Leslie Cohen '08: Mar Girgis In Cairo

April 23, 2021

Sign of the Nunnery of St. George (circa 10th century), street view of St. George’s Church enclosed in the Babylon Fortress (fortress circa 1st-3rd century, church rebuilt 1909), and sculpture adorning the Church of St. George depicting the saint as a Roman officer. 


By Leslie Cohen’ 08

A few stops down the metro line from Cairo’s infamous Tahrir Square sits a sleepy neighborhood with an intriguing window on Egypt’s early antiquity. Mar Girgis—or in English, St. George—is a place I’ve visited several times since moving to Cairo. For a Saint George’s alum, it holds a mystique and poses some questions I’ve been mulling over for a while. 

Winding through cool and quiet alleyways, you come next to the Christian heritage sites, which bear an intriguing departure in style from the cathedrals and chapels seen throughout Europe and the United States. Safeguarding these are the walls of the late Roman Fortress of Babylon, erected under Emperor Trajan in the 1st century. 

Fixed atop one of the fortress towers is the Church of St. George (rebuilt multiple times since the 10th century, most recently in 1909). Wandering through its lovely nave and contemplating several representations of the Saint in his dragon-slaying pose, I began to wonder how his legend emerged and grew into a symbol adopted and adapted by so many cultures and traditions over the years. 

Here in Cairo, St. George is so clearly embedded in the Christian faith that no one would mention him outside that context. Yet at Saint George’s School, which was founded as an Episcopalian school in 1955 but became secular a mere two years later, he is something else entirely. Closer to the myth of King Arthur perhaps, a hero, certainly, but…the story is malleable. We often celebrate the dragon more than the knight, and yet, “Dragon Slayers” is another facet of the school’s identity. So how did this come to be? 

What we know about George himself is limited. He is believed to have been born in Cappadocia (modern Turkey) and served as a high-ranking officer in the Roman army. His execution was ordered by Emperor Diocletian, near Lydda (in modern Israel) in 303 AD, for refusing to renounce his Christian faith. He was canonized in 494 by Pope Gelasius, and by the 9th century his Saint’s Day on April 23rd was celebrated throughout Europe.  

English kings from the 12th century onward took an interest in the saint, invoking his name and image as protection in battle, and he became patron saint of England under King Henry VIII. This is how George eventually made his way into Spokane, WA. 

But the dragon? While we may have to consign any actual dragon-slaying to myth, the story of how George became associated with a dragon is fascinating. The legend goes that George happened upon a town (perhaps in Cappadocia, or maybe in Libya) where a vicious dragon had been holding the villagers hostage for some time. First, it devoured their sheep, and when those ran out, began demanding a yearly human tribute chosen from among the people. When George arrives on the scene, the town’s princess has just drawn the short stick and is on her way to give herself up to the dragon. George of course rescues her, leashes the dragon, and pledges to kill it for the townsfolk if they agree to convert to Christianity on the spot. They do and he does.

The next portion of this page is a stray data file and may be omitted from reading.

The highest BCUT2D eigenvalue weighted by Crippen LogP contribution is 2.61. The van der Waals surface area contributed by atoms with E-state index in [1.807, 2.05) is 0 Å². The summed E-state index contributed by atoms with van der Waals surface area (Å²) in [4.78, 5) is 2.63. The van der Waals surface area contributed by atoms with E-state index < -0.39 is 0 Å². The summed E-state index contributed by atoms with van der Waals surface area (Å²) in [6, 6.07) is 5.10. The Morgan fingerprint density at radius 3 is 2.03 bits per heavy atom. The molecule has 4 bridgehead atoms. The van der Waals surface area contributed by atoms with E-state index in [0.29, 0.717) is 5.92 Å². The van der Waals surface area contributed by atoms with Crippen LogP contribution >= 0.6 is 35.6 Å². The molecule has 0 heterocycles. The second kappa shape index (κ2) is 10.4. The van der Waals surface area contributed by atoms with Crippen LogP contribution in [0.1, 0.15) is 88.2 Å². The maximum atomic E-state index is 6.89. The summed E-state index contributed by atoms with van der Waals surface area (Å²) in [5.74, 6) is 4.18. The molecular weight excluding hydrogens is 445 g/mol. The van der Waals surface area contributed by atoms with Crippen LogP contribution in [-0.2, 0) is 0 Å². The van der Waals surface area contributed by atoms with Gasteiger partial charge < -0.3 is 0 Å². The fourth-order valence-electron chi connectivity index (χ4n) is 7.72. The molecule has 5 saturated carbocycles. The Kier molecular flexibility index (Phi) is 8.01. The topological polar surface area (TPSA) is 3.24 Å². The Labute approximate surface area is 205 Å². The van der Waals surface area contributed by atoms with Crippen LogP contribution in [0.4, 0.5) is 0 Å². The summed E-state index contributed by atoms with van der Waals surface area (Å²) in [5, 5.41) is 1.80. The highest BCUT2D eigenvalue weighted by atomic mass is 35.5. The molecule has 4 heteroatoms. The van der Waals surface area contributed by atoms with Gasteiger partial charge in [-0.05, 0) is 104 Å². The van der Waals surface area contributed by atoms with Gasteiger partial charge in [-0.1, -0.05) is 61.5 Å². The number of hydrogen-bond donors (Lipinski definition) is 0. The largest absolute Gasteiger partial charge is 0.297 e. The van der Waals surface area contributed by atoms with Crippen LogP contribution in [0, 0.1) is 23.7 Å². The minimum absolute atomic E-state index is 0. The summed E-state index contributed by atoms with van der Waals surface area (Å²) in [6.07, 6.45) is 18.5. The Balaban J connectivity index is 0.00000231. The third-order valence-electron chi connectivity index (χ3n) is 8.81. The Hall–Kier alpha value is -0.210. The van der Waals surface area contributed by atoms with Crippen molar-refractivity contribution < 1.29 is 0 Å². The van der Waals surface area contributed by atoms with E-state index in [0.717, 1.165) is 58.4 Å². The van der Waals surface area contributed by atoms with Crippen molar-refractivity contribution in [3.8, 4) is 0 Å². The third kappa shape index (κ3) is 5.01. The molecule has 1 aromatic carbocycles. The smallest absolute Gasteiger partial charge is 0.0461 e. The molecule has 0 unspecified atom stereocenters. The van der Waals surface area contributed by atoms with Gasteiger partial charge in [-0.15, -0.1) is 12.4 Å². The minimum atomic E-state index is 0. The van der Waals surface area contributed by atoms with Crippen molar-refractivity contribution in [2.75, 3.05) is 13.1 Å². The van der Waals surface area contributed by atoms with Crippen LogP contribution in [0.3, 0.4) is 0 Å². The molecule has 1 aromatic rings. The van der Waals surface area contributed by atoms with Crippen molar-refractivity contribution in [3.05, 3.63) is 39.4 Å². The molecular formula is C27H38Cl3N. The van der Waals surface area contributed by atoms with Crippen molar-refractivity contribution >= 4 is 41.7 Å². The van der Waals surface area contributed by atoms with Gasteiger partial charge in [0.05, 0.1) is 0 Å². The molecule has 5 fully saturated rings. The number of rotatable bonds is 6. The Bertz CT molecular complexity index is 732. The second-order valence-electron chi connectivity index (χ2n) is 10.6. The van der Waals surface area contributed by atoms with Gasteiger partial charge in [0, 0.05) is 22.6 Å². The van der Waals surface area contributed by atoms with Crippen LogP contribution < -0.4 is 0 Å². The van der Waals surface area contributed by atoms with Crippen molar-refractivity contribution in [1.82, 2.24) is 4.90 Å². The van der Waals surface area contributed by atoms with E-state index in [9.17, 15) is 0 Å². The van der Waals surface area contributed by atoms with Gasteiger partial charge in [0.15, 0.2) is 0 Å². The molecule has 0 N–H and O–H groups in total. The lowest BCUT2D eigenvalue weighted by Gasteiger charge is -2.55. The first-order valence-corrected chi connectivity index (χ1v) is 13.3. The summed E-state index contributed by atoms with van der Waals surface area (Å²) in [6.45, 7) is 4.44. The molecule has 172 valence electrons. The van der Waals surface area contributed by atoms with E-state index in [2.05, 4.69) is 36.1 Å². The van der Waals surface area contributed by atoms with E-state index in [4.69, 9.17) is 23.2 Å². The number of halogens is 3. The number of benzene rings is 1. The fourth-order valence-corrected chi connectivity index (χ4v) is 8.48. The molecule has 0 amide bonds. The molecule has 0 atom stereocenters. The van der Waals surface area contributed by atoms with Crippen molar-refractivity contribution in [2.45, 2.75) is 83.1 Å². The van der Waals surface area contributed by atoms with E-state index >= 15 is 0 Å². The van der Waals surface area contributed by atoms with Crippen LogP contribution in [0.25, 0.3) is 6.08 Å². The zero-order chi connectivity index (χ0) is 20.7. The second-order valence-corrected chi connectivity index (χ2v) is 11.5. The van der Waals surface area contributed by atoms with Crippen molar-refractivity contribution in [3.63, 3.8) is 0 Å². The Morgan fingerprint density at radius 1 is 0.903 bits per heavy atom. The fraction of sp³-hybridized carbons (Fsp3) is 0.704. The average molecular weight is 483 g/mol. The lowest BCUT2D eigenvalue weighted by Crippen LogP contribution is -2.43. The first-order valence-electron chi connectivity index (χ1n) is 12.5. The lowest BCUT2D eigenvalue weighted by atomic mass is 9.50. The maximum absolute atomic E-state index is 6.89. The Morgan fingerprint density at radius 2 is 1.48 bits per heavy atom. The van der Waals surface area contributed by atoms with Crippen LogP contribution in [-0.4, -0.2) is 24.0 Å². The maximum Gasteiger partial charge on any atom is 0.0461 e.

So how can a religious icon be so easily adapted into a secular school’s name, spirit, mascot, and colors, without anyone worrying whether its “inherent Christianness” would pose a problem? Perhaps because the meaning behind the symbol is broader and deeper than any one faith or interpretation. 

The psychiatrist Carl Jung, for example, who loved his symbols, held that religious iconography (like Mary with the baby Jesus, or Dionysus with his grapes) emerges from a deeper layer of symbolic knowledge that all humans share because they speak deeply to our psychology. We can interpret them religiously, or in a number of other ways.

In the Jungian tradition, St. George’s battle with the dragon represents a battle we all must fight within ourselves, because we contain the hero and the dragon both. To control the dragon is to establish our identity as individuals, against the chaos, raw instincts, and formlessness from which we came. This is very much a coming-of-age assignment. In this version, St. George would not be killing the dragon, so much as coming to terms with it, and learning to work with it throughout life. Some iconographies do come closer to this, with a horseman enveloped by the snake and merely staring at it, or leading it gently by his side.

Is this why the mascot of George and the Dragon still works at a little, non-religious school thousands of years and miles removed from the life of the man in question? Is it why we’re able to celebrate both dragons and dragon-slayers, without getting caught in the contradiction? And is it why I feel a small sense of hominess when I visit Mar Girgis, and look up at an image not too different from one I grew up wearing on a T-shirt to basketball games? 

It’s something small, but it brings a sense of satisfaction at the end of all this wondering. And while many things about Egypt make me feel at home—most of all the people who’ve gone out of their way to do so—the little shared cultural artifacts where you least expect them also play a part. Of course, people feel their own sense of ownership over symbols like this one, and we needn’t all agree. But it is lovely how much is shared across cultures and centuries, and how deftly a simple image can remind us of it. 

-- Leslie Cohen (SGS Class of 2008) is the associate editor of The Cairo Review of Global Affairs at The American University in Cairo, Egypt.